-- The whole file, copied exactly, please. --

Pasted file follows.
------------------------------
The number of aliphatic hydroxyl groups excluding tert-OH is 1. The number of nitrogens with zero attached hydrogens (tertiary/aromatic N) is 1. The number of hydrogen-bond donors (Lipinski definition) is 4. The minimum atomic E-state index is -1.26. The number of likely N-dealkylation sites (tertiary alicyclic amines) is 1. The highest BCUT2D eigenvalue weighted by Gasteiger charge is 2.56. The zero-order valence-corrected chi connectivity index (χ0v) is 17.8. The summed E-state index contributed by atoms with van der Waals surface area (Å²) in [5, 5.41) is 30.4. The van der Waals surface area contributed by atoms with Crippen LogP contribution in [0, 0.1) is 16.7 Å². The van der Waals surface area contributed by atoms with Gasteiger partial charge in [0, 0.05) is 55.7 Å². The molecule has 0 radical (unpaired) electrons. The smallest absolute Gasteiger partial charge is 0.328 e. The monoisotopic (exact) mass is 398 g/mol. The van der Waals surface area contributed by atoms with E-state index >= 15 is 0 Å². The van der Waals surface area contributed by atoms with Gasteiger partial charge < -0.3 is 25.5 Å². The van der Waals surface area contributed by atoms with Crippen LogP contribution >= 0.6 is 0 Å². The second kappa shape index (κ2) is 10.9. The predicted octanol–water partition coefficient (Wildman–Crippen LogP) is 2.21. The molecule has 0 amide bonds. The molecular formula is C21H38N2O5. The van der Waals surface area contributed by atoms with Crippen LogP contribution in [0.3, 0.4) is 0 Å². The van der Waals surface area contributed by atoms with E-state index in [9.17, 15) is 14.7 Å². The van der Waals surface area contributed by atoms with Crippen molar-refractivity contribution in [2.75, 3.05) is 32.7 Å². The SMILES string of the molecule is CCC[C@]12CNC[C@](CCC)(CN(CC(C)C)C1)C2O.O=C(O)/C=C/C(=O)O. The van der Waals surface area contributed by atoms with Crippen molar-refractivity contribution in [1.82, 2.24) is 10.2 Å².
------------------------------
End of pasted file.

The number of aliphatic hydroxyl groups excluding tert-OH is 1. The number of nitrogens with zero attached hydrogens (tertiary/aromatic N) is 1. The number of hydrogen-bond donors (Lipinski definition) is 4. The minimum atomic E-state index is -1.26. The number of likely N-dealkylation sites (tertiary alicyclic amines) is 1. The highest BCUT2D eigenvalue weighted by Gasteiger charge is 2.56. The zero-order valence-corrected chi connectivity index (χ0v) is 17.8. The summed E-state index contributed by atoms with van der Waals surface area (Å²) in [5, 5.41) is 30.4. The van der Waals surface area contributed by atoms with Crippen LogP contribution in [0, 0.1) is 16.7 Å². The van der Waals surface area contributed by atoms with Gasteiger partial charge in [0, 0.05) is 55.7 Å². The molecule has 0 radical (unpaired) electrons. The smallest absolute Gasteiger partial charge is 0.328 e. The monoisotopic (exact) mass is 398 g/mol. The van der Waals surface area contributed by atoms with E-state index >= 15 is 0 Å². The van der Waals surface area contributed by atoms with Gasteiger partial charge < -0.3 is 25.5 Å². The van der Waals surface area contributed by atoms with Crippen LogP contribution >= 0.6 is 0 Å². The second kappa shape index (κ2) is 10.9. The predicted octanol–water partition coefficient (Wildman–Crippen LogP) is 2.21. The molecule has 0 amide bonds. The molecular formula is C21H38N2O5. The van der Waals surface area contributed by atoms with Crippen LogP contribution in [0.3, 0.4) is 0 Å². The van der Waals surface area contributed by atoms with E-state index in [9.17, 15) is 14.7 Å². The van der Waals surface area contributed by atoms with Crippen molar-refractivity contribution in [2.75, 3.05) is 32.7 Å². The SMILES string of the molecule is CCC[C@]12CNC[C@](CCC)(CN(CC(C)C)C1)C2O.O=C(O)/C=C/C(=O)O. The van der Waals surface area contributed by atoms with Crippen molar-refractivity contribution in [1.82, 2.24) is 10.2 Å².